Western central banks have tried to shake off the constraints of gold for a long time, which have created enormous difficulties for them. They have generally succeeded in managing opinion in the developed nations but been demonstrably unsuccessful in the lesser-developed world, particularly in Asia. It is the growing wealth earned by these nations that has fuelled demand for gold since the late 1960s. There is precious little bullion left in the West today to supply rapidly increasing Asian demand, and it is important to understand how little there is and the dangers this poses for financial stability.
Futures Pushed Higher On Weaker Yen, But All Could Change With Today's "Most Important Ever" Jobs NumberSubmitted by Tyler Durden on 12/06/2013 06:58 -0500
The latest "most important payrolls day of all time" day is finally upon us. Of course, this is a ridiculous statement: considering that the average December seasonal adjustment to the actual, unadjusted number is 824K jobs, it will once again be up to the BLS' Arima X 13 goal-seeking, seasonal adjusting software to determine whether the momentum ignition algos send stocks soaring or plunging, especially since the difference between up and down could be as small as 30K jobs. As Deutsche Bank explains: " today's number is probably one where anything above +200k (net of revisions) will lead to a further dip in risk as taper fears intensify and anything less than say +170k will probably see a decent relief rally after a tricky week for markets. Indeed yesterday saw the S&P500 (-0.43%) down for a fifth day - extending a sequence last seen in September." And then consider that nearly 30 times that difference comes from seasonal adjustments and it becomes clear why "farcial" is a far better definition of labor Friday.
Whether it was President Obama's call for moar debt, less spending cuts, and a safety bid from his implicit end-QE comments, technicals from moving-averages, or reflections of the USD weakness; precious metals are surging this morning... Stocks are tumbling further (as are bonds) back to EURJPY-implied levels... call for gold bubbles in 3...2...1...
Overview of the near-term outlook for the major currencies.
Another (like yesterday) late-day collapse in stocks was not enough to entirely ruin CNBC's headlines as the NASDAQ closed above 4,000 for the first time in 13 years. The only thing that could have made today better for the central planners was a red close for gold but despite rolling over from late-yesterday's spike, the precious metal closed marginally higher and unch on the week. The NASDAQ just rolls on - up over 100 points in the last 4 days and now +10.3% off debt-ceiling lows (outpacing the S&P and Dow). Today's 'apparently' good news on housing sent homebuilder buyers into a frenzy (+2.4% on the day as the squeeze continues wherever it can). The total lack of volume and liquidty was evident when sellers appeared in the last 15 minutes and instantly smashed the S&P back to VWAP and below echoing yesterday afternoon. Treasuries rallied on the day (with a little selloff as stocks sold off into the close) ending -3bp on the week. The USD slid from the US open but notably stocks disconnected from any JPY carry for most of the day until the closing collapse...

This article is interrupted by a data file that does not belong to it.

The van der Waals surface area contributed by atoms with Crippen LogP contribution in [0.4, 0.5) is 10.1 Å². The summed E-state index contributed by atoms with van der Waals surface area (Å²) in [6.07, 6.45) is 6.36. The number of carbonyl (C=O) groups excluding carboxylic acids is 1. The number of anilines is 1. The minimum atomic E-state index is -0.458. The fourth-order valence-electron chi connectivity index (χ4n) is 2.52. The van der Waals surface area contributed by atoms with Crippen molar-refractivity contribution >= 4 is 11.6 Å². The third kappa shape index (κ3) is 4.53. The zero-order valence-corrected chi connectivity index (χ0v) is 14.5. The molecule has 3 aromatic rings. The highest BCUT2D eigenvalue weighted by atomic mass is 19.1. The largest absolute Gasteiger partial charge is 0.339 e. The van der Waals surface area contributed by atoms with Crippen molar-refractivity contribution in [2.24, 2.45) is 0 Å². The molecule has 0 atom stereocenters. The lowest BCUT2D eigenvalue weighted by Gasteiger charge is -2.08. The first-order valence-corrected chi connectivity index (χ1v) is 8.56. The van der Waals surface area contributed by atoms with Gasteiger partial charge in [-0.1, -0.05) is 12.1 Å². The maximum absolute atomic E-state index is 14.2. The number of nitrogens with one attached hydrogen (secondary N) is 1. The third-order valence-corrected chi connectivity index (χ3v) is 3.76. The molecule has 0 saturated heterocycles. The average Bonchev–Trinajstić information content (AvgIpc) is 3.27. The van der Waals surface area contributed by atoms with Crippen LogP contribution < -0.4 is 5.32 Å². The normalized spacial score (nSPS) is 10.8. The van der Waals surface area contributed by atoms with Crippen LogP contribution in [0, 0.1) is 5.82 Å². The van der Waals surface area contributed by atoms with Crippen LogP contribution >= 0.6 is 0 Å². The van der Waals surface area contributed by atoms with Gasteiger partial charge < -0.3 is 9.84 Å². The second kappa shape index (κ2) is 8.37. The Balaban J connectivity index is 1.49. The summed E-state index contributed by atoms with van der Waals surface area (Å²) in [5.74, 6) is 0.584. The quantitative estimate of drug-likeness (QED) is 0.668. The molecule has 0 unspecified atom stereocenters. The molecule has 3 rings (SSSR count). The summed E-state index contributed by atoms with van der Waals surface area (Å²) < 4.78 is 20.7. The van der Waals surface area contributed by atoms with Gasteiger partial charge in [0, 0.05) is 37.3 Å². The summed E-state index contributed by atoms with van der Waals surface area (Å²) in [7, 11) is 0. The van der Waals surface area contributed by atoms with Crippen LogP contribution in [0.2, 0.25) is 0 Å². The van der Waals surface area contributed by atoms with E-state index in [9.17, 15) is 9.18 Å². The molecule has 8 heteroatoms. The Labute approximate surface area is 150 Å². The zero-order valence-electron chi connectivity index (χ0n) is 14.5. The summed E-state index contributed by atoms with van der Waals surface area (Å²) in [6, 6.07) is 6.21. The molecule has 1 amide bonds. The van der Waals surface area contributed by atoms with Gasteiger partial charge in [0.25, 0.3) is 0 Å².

The S&P 500 has now managed the longest weekly winning streak (7 weeks) since May 2007 (when it managed a 9% gain). Off the recent lows, the current run is an impressive 9.6% (for the S&P) with Trannies up 12.5% in the same period. (we hesitate to mention that May 2007's run-up was halted by the first of the structured credit funds imploding) On the week, Trannies and NASDAQ ended back practically unch, Russell 2000 outperformed but the afternoon melt-up in stocks (on the back of more shorts being squeezed) held the S&P above 1,800 close for the first time ever. Bonds rallied (recovering a lot of their mid-week losses), the USD was offered in general (led by EUR strength) but AUD's 2% loss was notable. VIX was manhandled to 12.25% into the close to maintain the headline-grabbing 1,800 as gold and silver clung to their lows.
Supported by economic weakness overnight in Asia and a weak Philly Fed print (bad news is good news) along with hope from more QE out of the BoJ, JPY weakness floated all boats today as homebuilders and financials surged lifting stocks tick for tick with carry. Yellen's nomination provided yet another lift. Treasuries rallied (though the long-end remains +10bps on the week). Precious metals were monkey-hammered early then dead for the rest of the day (-4% on the week) as oil prices surged higher ( +1.6% on the week). The USD Index glitched lower on no neg rates chatter early from Europe but the quietness in the index hid major dispersion as AUD was craushed (now 1.6% lower on the week). Credit markets rallied (but remain well off stocks) and VIX was compressed as low volumes meant a slow lift higher (and Trannies best day in almost 5 weeks). Shorts suffered the most until POMO ended - tripling market performance.